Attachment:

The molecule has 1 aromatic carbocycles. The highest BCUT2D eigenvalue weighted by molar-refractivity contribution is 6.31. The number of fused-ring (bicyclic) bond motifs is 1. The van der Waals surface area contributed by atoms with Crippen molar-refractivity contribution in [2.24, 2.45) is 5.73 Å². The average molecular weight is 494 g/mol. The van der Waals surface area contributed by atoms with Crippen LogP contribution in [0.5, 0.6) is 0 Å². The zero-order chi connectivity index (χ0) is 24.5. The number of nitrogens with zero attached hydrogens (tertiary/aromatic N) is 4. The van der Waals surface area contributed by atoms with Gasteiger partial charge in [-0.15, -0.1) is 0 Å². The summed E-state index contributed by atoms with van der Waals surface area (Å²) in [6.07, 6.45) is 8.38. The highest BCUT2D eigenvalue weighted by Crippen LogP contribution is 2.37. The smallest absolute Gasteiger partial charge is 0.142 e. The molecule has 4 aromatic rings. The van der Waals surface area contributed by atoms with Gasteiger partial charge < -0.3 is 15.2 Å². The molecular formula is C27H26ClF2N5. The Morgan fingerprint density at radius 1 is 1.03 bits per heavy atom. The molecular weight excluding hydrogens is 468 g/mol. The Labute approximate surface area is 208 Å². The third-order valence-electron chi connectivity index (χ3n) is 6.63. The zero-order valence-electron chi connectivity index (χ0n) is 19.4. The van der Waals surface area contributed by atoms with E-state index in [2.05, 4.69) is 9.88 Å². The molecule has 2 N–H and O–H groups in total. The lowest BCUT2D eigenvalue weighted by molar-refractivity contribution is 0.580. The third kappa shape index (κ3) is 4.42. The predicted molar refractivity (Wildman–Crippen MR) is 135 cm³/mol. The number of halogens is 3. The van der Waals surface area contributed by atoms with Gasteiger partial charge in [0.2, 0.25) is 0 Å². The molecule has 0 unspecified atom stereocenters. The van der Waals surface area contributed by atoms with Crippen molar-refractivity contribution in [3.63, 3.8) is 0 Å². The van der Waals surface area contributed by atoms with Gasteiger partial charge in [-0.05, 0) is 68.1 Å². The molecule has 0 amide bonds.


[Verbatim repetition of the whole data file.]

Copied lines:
The molecule has 1 aromatic carbocycles. The highest BCUT2D eigenvalue weighted by molar-refractivity contribution is 6.31. The number of fused-ring (bicyclic) bond motifs is 1. The van der Waals surface area contributed by atoms with Crippen molar-refractivity contribution in [2.24, 2.45) is 5.73 Å². The average molecular weight is 494 g/mol. The van der Waals surface area contributed by atoms with Crippen LogP contribution in [0.5, 0.6) is 0 Å². The zero-order chi connectivity index (χ0) is 24.5. The number of nitrogens with zero attached hydrogens (tertiary/aromatic N) is 4. The van der Waals surface area contributed by atoms with Gasteiger partial charge in [-0.15, -0.1) is 0 Å². The summed E-state index contributed by atoms with van der Waals surface area (Å²) in [6.07, 6.45) is 8.38. The highest BCUT2D eigenvalue weighted by Crippen LogP contribution is 2.37. The smallest absolute Gasteiger partial charge is 0.142 e. The molecule has 4 aromatic rings. The van der Waals surface area contributed by atoms with Gasteiger partial charge < -0.3 is 15.2 Å². The molecular formula is C27H26ClF2N5. The Morgan fingerprint density at radius 1 is 1.03 bits per heavy atom. The molecular weight excluding hydrogens is 468 g/mol. The Labute approximate surface area is 208 Å². The third-order valence-electron chi connectivity index (χ3n) is 6.63. The zero-order valence-electron chi connectivity index (χ0n) is 19.4. The van der Waals surface area contributed by atoms with E-state index in [2.05, 4.69) is 9.88 Å². The molecule has 2 N–H and O–H groups in total. The lowest BCUT2D eigenvalue weighted by molar-refractivity contribution is 0.580. The third kappa shape index (κ3) is 4.42. The predicted molar refractivity (Wildman–Crippen MR) is 135 cm³/mol. The number of halogens is 3. The van der Waals surface area contributed by atoms with Gasteiger partial charge in [0.2, 0.25) is 0 Å². The molecule has 0 unspecified atom stereocenters. The van der Waals surface area contributed by atoms with Crippen molar-refractivity contribution in [3.63, 3.8) is 0 Å². The van der Waals surface area contributed by atoms with Gasteiger partial charge in [-0.05, 0) is 68.1 Å². The molecule has 0 amide bonds.